# Is there a random walk theory that can account for situations with more than two choices?

In the article "Two-stage Dynamic Signal Detection: A Theory of Choice, Decision Time, and Confidence" from 2010 by Pleskac and Busemeyer, a random walk model is presented for situations where a discrete choice is made (that is, signal present/not present, yes/no, 1/0 et cetera). Here, if there is no time pressure involved, a threshold value is set which has to be reached before an answer is given. Contrary, if there is a time pressure involved, the value at the last time point is used to decide which answer is given, even if the threshold point hasn't been reached at that time.

I wonder whether there are any extension of this model which can incorporate situations with more than two choices (from 3 alternatives and up to a fully continius choice space). I guess you just could incorporate more dimensions (the model referred to above is two-dimensional), but if the answers are non-independent (for example, when using a rating scale), I guess the random walk function would have to be fairly complicated. That is, if strong evidence is accumulated for number 3, how much evidence should be added to 4 and 2? Should evidence be subtracted from 1 and 5?

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where did you gather than that model is 2 dimensional? Or are you counting time as a dimension? As far as I can tell the model is a random walk on the line. The line is one dimensional. – Artem Kaznatcheev Mar 19 '12 at 9:12
Yes, I'm counting time as one dimension (ranging from 0 to infinity on the x axis) and the current evidence as one dimension (ranging from minus infinity to plus infinity on the y axis). – Speldosa Mar 19 '12 at 9:37

Instead of having a single integrator with two bounds for two choices (symmetric random walk model), you can have many competing integrators each with a bound (race model). For example, see Fig 2. of Gold and Shadlen 2007 and references therein.

As for the continuous choices case, it is important to understand a limit of discrete choices can be very different from a continuous choice. For such a limit to make sense, there should be a notion of similarity between the choices, and I don't think those race models would generalize easily. A high dimensional continuous attractor dynamics is more likely to support such theory.

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Diederich & Busemeyer (2003) presented a diffusion model for three choice alternatives (p. 314). The paper is a tutorial for calculating diffusion models with (discrete) matrix methods. The extension to three choice alternatives is reached by defining a two-dimensional diffusion process on a triangular plane (state space).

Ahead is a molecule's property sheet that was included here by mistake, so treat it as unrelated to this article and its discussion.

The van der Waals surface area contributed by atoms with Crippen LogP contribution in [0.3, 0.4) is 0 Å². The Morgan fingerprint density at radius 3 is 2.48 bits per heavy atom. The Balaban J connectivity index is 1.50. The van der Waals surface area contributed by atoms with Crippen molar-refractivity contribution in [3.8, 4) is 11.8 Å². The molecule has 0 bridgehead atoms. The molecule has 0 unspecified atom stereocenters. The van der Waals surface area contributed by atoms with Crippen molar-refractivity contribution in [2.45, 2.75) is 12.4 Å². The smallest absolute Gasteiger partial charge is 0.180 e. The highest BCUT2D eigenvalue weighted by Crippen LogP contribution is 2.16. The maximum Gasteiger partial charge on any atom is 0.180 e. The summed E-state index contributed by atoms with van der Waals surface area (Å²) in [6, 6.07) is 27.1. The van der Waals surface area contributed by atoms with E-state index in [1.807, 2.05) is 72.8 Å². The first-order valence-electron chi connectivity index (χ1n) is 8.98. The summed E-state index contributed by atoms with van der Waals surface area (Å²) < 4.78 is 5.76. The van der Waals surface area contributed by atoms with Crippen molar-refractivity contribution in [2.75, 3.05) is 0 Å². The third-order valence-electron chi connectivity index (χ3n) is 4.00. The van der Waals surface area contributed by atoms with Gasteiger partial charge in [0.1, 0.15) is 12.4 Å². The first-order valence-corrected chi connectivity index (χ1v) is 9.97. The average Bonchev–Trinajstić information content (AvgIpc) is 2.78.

Recently, Wollschläger & Diederich (2012) presented the 2N-ary choice tree model which models multi-alternative choices by random walks on decision trees.

References
Diederich, A. & Busemeyer J. R. (2003). Simple matrix methods for analyzing diffusion models of choice probability, choice response time, and simple response time. Journal of Mathematical Psychology, 47(3), 304-322. doi:10.1016/S0022-2496(03)00003-8 (preprint pdf)

Wollschläger LM and Diederich A (2012) The 2N-ary choice tree model for N-alternative preferential choice. Front. Psychology 3:189. doi: 10.3389/fpsyg.2012.00189

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Good reference, could you expand your answer a little bit on the core ideas of their model? – Artem Kaznatcheev Apr 14 '12 at 21:23
@Artem Kaznatcheev: Many thanks for adding the links. Following your suggestion I added a short description of the model. – H.Muster Apr 14 '12 at 21:41

Bogacz et al. (2006) provide the most comprehensive overview of models in this domain. This includes comparisons of the Drift Diffusion Model (Ratcliff, 1978), Ornstein–Uhlenbeck (O-U) Model (e.g. Busemeyer & Townsend, 1993; "Decision Field Theory"), race models without inhibition (e.g. Vickers, 1970), and race models with inhibition (e.g. Usher & McClelland, 2001; "leaky competing accumulator model") and others.

While diffusion models are limited to 2 alternatives (e.g. DDM, DFT), race models are not. (Note that diffusion models are essentially the same as random walk models, except that random walks involve discrete steps, while diffusion models are continuous). The race models with inhibition reviewed by the authors are computationally reducible to DDM, while race models without inhibition are different, and generally not preferable.

Beck et al. (2008) also provide a model that accommodates continuous choice, rather than a limited number of alternatives. It's relationship to other models is unclear.

So yes, there are many similar models that account for more than 2 alternatives. They are not technically random walk models, because a random walk only allows for 2 bounds. But they are computationally equivalent.

Beck, J. M., Ma, W. J., Kiani, R., Hanks, T., Churchland, A. K., Roitman, J., ... & Pouget, A. (2008). Probabilistic population codes for Bayesian decision making. Neuron, 60(6), 1142-1152. PDF

Bogacz, R., Brown, E., Moehlis, J., Holmes, P., & Cohen, J. D. (2006). The physics of optimal decision making: a formal analysis of models of performance in two-alternative forced-choice tasks. Psychological review, 113(4), 700. PDF

Busemeyer, J. R., & Townsend, J. T. (1993). Decision field theory: a dynamic-cognitive approach to decision making in an uncertain environment. Psychological review, 100(3), 432. PDF

Ratcliff, R. (1978). A theory of memory retrieval. Psychological review, 85(2), 59. PDF

Usher, M., & McClelland, J. L. (2001). The time course of perceptual choice: the leaky, competing accumulator model. Psychological review, 108(3), 550. PDF

Vickers, D. (1970). Evidence for an accumulator model of psychophysical discrimination. Ergonomics, 13(1), 37-58.

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